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Too young to crow??

post #1 of 4
Thread Starter 

I have 2 amberlinks that are 11.5 weeks old. This one shows signs of being a cockerel but has yet to crow. Is that normal? I hear plenty of clucking out of them but no crow. Also my neighbor has a cockerel and its a month if not more younger then mine and he is crowing like crazy.

Also when should I expect eggs? :ya

 

 

Please help :D Thanks a bunch!

 

***Same Bird

 

post #2 of 4

What signs are you seeing that make you believe this bird is a cockerel?  At 11.5 weeks I am seeing no signs of anything but pullet.  As to the age of the first crow - that varies from one bird to the next (just as human children start reaching puberty at different ages) -- the first crow can come as early as in the first couple of weeks or as late as 6 or more months of age, depending on bird, flock dynamics, etc. 

As for when to expect eggs -- anywhere between 18-26 weeks, or longer.  You are a ways off for now.

Where are we going, and why are we in this hand basket?
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Where are we going, and why are we in this hand basket?
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post #3 of 4
Thread Starter 


Thanks for the info! This is my pullet. She has a pink comb and no signs of a wattle. The possible cockerel has a red comb and formation of wattle. "He" also has more prominent bumps for spurs. I'm just comparing the 2 and they seem total opposite, only thing that seems the same is tail feathers.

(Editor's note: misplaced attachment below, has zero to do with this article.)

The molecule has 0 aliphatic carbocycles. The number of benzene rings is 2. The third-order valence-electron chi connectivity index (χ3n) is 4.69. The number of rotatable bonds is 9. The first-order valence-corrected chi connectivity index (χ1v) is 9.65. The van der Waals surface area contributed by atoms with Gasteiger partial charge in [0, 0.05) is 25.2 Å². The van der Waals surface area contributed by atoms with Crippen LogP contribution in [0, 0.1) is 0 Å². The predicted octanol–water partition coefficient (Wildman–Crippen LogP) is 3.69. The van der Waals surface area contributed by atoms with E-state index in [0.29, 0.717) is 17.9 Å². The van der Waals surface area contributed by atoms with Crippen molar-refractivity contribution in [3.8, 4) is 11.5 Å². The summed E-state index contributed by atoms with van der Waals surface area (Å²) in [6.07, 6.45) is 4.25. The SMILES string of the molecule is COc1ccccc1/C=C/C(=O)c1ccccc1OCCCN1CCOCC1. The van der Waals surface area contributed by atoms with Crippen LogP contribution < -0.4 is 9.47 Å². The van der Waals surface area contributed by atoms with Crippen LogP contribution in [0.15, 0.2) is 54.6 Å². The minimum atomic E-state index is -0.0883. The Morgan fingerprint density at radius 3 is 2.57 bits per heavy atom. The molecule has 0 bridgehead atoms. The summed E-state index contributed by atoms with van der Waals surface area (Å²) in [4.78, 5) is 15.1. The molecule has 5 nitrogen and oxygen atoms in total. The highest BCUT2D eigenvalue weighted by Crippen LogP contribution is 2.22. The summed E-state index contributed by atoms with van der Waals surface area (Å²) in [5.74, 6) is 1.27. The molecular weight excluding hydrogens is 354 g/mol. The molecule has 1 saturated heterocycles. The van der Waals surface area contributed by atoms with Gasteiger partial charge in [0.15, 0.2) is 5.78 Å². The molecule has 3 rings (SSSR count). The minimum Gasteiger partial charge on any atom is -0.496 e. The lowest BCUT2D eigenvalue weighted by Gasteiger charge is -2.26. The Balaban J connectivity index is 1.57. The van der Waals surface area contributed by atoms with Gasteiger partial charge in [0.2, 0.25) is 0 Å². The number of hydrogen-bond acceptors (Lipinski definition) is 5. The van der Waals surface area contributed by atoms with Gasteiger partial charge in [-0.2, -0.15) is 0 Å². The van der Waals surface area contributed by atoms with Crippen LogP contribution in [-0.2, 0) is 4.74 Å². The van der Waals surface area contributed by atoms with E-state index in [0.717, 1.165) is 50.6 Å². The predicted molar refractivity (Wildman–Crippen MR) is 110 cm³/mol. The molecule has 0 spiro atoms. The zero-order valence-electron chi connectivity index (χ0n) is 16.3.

post #4 of 4

Amblerlinks are a hybrid cross, so there could be slightly different genetics behind the 2 birds even tho they are alleged 'hatch mates' bought at the same time.

 

I agree both are pullets...cockerel would most likely have way more red color, and larger combs and wattles at 12 weeks.

 

Tho pullet comb color can drive you nuts because it can go from pinky-yellow to pretty darn red between exertion/excitement and resting/calm.

Great article on VENTILATION, one of THE MOST IMPORTANT aspects of coop design.

Fantastic treatise to help decide how much SPACE your chickens need.

 

Chicken math is not just 'addition'...but also should include Division, Multiplication and especially Subtraction!!!

 

Quoting centrarchid:

"Make every effort to understand your chicken's biology and the environment that supports it."

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Great article on VENTILATION, one of THE MOST IMPORTANT aspects of coop design.

Fantastic treatise to help decide how much SPACE your chickens need.

 

Chicken math is not just 'addition'...but also should include Division, Multiplication and especially Subtraction!!!

 

Quoting centrarchid:

"Make every effort to understand your chicken's biology and the environment that supports it."

Reply
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